For the first three weeks of my time at the Strawbale Studio I wore a mask and denied myself entry to the house that could supply me water, showers, and electricity. I wore a mask and learned to forage, build, and (most of all) be curious. I wore a mask and refrained from petting Brrrindle the Magnificent (a cat worthy of an epithet). But why did I wear a mask?
A mask is a thing that makes private a bit of our most public selves. I certainly did not wear a mask for this purpose, but this characteristic cannot be neglected. One day when we were outdoors and far enough that we could take off our masks, Deanne remarked, “Wow! Your face! I’m not used to seeing your face.” Perhaps that covering was facilitating an openness of ourselves because we had a little shield to hide behind. Deanne and I jumped into the deepest of conversations within our first two days of the internship. Whenever we were too close and had forgotten to put on our masks, we would jump back so suddenly it might have been a true, electric-blue shock. ‘Twas not for separation that I wore a mask.
It seems clear to me that wearing a mask does little to protect oneself but does much to protect others. That Deanne had scarcely left her home since the Ides of March had me feeling worry that I might be the source of contagion that brings suffering to her. I traveled across five state lines (Massachusetts, New York, Pennsylvania, Ohio, and Michigan) to intern here, and the final three of those states are considered “high-risk.” Thus, it seemed clear to me that I must always be the one to take initiative in wearing a mask, for I was confident that I had nothing to fear from Deanne.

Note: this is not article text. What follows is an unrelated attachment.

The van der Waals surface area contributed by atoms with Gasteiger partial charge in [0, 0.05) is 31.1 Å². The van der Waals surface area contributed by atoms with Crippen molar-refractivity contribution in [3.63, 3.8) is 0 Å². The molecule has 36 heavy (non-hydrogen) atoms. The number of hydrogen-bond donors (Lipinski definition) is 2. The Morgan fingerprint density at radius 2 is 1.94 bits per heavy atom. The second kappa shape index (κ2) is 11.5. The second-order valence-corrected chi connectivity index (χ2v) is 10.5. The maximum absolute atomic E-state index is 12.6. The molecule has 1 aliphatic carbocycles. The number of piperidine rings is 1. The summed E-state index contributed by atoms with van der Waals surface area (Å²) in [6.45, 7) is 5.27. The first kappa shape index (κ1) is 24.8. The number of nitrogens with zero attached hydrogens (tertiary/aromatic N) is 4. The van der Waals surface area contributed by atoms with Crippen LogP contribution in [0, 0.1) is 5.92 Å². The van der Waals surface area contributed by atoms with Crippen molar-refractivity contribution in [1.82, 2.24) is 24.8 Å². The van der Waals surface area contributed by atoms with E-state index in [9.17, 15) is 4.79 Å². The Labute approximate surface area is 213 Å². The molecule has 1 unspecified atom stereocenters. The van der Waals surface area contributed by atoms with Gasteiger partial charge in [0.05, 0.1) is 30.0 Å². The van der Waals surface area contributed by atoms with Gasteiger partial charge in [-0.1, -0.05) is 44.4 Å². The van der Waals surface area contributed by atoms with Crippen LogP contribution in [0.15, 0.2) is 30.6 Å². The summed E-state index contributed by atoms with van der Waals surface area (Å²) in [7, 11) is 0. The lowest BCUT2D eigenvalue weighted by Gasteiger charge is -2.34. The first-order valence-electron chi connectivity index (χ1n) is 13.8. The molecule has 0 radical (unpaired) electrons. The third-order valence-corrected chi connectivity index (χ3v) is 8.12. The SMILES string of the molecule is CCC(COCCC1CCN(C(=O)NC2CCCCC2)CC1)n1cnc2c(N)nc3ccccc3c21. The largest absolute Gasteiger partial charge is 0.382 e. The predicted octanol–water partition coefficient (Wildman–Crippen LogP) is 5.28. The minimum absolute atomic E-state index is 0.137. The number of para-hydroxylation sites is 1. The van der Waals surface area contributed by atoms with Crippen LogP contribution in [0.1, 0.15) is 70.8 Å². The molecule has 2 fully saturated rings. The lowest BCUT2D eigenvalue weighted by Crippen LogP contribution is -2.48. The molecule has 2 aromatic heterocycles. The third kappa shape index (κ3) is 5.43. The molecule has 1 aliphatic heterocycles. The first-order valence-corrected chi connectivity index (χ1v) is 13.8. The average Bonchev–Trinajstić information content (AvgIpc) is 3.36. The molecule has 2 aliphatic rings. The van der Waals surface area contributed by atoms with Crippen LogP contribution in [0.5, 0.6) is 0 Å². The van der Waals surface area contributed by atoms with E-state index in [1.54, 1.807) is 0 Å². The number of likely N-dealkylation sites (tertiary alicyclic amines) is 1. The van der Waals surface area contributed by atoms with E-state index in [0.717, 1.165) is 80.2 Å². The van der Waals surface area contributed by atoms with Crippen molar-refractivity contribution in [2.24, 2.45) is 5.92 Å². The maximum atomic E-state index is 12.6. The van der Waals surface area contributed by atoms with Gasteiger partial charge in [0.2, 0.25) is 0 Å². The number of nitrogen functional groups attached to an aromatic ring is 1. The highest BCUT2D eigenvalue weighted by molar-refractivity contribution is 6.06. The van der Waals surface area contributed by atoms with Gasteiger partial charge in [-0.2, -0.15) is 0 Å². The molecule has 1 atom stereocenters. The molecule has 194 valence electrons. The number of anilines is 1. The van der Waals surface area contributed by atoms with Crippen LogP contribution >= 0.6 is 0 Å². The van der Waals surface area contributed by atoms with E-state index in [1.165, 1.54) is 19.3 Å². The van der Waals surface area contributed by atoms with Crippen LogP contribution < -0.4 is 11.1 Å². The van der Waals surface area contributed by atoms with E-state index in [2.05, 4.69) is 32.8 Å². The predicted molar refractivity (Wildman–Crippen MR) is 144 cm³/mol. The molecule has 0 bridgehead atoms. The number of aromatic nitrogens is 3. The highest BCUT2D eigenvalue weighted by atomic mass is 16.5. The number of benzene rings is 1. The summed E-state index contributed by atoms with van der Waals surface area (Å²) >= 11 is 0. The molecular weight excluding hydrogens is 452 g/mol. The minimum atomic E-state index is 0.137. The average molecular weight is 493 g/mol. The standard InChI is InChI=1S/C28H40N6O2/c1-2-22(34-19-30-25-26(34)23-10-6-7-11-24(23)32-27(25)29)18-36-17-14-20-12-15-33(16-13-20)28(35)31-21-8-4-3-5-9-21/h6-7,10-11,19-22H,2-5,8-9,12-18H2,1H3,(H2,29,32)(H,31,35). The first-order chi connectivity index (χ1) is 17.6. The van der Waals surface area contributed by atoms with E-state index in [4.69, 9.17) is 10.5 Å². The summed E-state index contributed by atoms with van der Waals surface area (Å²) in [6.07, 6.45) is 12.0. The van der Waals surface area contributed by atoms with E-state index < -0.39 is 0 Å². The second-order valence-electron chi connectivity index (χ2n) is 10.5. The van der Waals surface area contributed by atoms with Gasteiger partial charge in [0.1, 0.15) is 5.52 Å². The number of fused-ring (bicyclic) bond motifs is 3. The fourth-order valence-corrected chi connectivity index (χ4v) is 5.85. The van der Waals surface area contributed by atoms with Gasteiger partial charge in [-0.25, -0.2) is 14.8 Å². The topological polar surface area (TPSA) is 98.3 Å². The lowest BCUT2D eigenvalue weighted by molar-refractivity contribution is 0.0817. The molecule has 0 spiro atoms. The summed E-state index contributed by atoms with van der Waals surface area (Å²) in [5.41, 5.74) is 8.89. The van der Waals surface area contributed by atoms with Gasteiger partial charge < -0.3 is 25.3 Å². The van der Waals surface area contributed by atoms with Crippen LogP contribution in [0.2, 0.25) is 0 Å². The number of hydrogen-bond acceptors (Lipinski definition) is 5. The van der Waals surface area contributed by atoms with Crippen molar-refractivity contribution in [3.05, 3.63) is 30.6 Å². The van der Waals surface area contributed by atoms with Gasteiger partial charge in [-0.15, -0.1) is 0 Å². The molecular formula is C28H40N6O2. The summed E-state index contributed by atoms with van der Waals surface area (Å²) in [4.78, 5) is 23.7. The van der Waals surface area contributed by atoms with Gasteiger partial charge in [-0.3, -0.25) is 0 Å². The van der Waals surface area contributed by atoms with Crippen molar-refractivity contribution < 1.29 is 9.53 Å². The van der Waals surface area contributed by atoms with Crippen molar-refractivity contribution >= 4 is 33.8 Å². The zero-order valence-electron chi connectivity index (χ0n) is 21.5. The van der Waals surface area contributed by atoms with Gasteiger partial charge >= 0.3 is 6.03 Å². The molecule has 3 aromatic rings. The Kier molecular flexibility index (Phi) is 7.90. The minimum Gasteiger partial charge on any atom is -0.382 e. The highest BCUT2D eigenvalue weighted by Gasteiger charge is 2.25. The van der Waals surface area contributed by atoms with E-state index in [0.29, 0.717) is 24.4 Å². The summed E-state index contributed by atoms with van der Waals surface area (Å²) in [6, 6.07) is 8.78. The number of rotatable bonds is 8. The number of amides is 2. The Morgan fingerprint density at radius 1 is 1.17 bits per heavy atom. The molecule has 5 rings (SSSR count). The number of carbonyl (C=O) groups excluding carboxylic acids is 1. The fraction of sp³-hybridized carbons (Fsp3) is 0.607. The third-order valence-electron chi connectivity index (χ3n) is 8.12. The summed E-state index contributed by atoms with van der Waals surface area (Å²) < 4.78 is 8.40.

So what does that make it? Respect or fear? Why does it appear to me to be such a fine line? I certainly revere Deanne for all that she accomplishes and has accomplished, and I equally feared that I would be her ruin. Every day that we became closer was a day that I felt more tied to my mask. I would not be the wielder of Our Lady Corona to the serene grasses of the Strawbale Studio.
Ultimately, I think I wore that mask because it made Deanne and I comfortable. It allowed us to more readily be our unique selves. It allowed us to interact up close and work on the hands-on projects for which Deanne is renowned. It allowed us to feel like our hands (and faces) were the Atlas against the world’s negative energy. The masks are off now. We’ve passed our COVID examinations. It turns out that showers are pretty nice.